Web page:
# mages' blog

## R in Insurance: Abstract submission closes end of March

Hurry! The abstract submission deadline for the 4th R in Insurance conference in London, 11 July 2016 is approaching soon.

You have until the 28th of March to submit a one-page abstract for consideration. Both academic and practitioner proposals related to R are encouraged. Please email your abstract of no more than 300 words (in text or pdf format) to rinsuranceconference@gmail.com.

Invited talks will be given by:
Details about the registration and abstract submission are given on the dedicated R in Insurance page at Cass Business School, London.

Attendance of the whole conference is the equivalent of 6.5 hours of CPD for members of the Actuarial Profession.

The organisers gratefully acknowledge the sponsorship of Verisk/ISO, Mirai Solutions, RStudio, Applied AI, CYBAEA, and OASIS Loss Modelling Framework.

## Notes from the Kölner R meeting, 26 February 2016

Last Friday the Cologne R user group came together for the 17th time. This time, we were in for a special treatment, with two talks by psychologists!

But, there was nothing to fear, we were in safe hands, and for the first time, we met at the new Microsoft office in Cologne.

 Lecture room at Microsoft, Cologne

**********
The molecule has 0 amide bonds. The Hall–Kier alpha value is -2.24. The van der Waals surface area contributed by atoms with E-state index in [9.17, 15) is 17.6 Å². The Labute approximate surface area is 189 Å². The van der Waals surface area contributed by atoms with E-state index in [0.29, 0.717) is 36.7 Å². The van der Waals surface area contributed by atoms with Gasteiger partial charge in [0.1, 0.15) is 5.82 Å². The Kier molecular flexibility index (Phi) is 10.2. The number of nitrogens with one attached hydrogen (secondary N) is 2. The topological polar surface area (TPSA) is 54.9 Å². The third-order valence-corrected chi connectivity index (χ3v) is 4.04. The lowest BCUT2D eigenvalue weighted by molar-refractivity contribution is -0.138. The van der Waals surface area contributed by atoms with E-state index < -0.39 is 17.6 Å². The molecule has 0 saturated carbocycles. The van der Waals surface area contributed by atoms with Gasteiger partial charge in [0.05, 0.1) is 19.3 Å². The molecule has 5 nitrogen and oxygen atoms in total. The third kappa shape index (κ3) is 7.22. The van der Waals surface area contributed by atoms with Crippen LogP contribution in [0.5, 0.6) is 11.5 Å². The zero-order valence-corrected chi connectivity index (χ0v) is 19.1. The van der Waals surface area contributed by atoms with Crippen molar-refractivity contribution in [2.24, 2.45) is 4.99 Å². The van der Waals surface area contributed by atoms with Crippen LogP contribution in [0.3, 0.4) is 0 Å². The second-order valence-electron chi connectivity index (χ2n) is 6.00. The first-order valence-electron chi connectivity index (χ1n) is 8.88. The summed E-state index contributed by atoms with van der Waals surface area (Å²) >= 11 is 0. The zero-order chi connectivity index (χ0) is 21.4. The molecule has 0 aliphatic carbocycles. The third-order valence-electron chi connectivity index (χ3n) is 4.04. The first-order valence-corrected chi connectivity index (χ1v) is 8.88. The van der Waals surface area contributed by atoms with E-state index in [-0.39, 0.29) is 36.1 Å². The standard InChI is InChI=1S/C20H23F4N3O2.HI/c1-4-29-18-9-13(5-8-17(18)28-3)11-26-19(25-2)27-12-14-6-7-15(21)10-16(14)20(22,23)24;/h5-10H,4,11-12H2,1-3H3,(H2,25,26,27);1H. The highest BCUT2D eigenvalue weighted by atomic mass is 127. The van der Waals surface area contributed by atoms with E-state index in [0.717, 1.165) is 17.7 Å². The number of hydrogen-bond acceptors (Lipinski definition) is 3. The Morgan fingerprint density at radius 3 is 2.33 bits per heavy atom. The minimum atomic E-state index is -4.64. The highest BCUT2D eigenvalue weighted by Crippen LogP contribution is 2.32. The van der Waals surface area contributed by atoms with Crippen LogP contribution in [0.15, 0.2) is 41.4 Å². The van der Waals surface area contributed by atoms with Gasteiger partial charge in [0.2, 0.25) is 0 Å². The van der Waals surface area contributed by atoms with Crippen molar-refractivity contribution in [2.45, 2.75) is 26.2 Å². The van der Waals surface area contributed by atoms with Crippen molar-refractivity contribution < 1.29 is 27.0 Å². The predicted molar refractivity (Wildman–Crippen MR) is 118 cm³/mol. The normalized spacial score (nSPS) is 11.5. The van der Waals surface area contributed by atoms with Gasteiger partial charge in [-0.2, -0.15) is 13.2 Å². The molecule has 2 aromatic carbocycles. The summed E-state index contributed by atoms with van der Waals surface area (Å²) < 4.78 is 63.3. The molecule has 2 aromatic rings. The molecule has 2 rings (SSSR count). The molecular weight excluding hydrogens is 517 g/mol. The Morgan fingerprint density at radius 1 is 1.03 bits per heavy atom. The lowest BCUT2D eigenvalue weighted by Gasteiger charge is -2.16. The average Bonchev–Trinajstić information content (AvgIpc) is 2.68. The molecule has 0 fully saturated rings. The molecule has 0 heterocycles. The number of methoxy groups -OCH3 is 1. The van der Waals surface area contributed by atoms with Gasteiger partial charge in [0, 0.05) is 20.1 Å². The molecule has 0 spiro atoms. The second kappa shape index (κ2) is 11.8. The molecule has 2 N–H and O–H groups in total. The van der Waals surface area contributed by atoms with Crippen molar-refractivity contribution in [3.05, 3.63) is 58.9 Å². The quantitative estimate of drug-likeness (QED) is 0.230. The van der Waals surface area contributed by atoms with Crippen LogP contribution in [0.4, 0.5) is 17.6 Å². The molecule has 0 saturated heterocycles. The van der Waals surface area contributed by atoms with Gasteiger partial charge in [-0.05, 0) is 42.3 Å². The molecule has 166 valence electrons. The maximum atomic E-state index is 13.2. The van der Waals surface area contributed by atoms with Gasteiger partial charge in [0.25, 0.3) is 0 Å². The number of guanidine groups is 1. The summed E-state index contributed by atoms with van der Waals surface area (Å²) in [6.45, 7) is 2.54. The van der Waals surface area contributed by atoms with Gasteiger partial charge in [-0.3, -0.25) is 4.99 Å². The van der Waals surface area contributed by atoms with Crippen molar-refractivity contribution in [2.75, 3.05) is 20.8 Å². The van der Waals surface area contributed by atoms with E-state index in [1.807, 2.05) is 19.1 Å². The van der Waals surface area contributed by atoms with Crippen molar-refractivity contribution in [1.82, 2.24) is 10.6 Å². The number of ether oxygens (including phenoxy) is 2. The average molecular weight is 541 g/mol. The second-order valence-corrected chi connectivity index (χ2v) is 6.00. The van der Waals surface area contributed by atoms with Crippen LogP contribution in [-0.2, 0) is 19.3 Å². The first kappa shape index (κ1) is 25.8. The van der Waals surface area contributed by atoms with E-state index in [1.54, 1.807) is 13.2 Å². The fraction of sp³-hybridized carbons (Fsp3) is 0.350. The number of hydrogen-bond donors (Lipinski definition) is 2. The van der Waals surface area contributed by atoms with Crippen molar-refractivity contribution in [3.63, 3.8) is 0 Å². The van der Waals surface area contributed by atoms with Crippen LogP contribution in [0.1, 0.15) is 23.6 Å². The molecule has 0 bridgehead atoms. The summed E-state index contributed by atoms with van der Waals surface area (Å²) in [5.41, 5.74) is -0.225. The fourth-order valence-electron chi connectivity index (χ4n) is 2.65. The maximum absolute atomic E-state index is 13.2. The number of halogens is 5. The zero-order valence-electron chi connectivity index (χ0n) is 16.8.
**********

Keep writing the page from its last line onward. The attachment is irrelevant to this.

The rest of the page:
First up was Meik Michalke from the University of Düsseldorf presenting the RKWard project. RKWard is a graphical user interface and integrated development environment for statistical analysis with R. RKWard is a fully featured and extendable environment for R, available on all platforms. Furthermore, as Meik demonstrated, it is very straightforward to build new plugins for RKWard. These plugins can extend the user interface, which is great if you build tools for people who are less familiar with R, but perhaps more with SPSS. Meik is one of the developers of RKWard and he uses it to run an analysis, develop packages and to teach statistics.

Next up was Paul-Christian Bürkner from the University of Münster, presenting an overview of his brms package. The name is short for Bayesian regression models with Stan. Although the package is still less than one-year-old, it is already quite mature, allowing the user to specify regression models in the usual R formula syntax. brms takes those formula calls, writes out the Stan code, compiles and runs the model, and it also provides methods to plot and predict brms models. Hence, it is a great way to get started with Stan and to build more complex Bayesian models.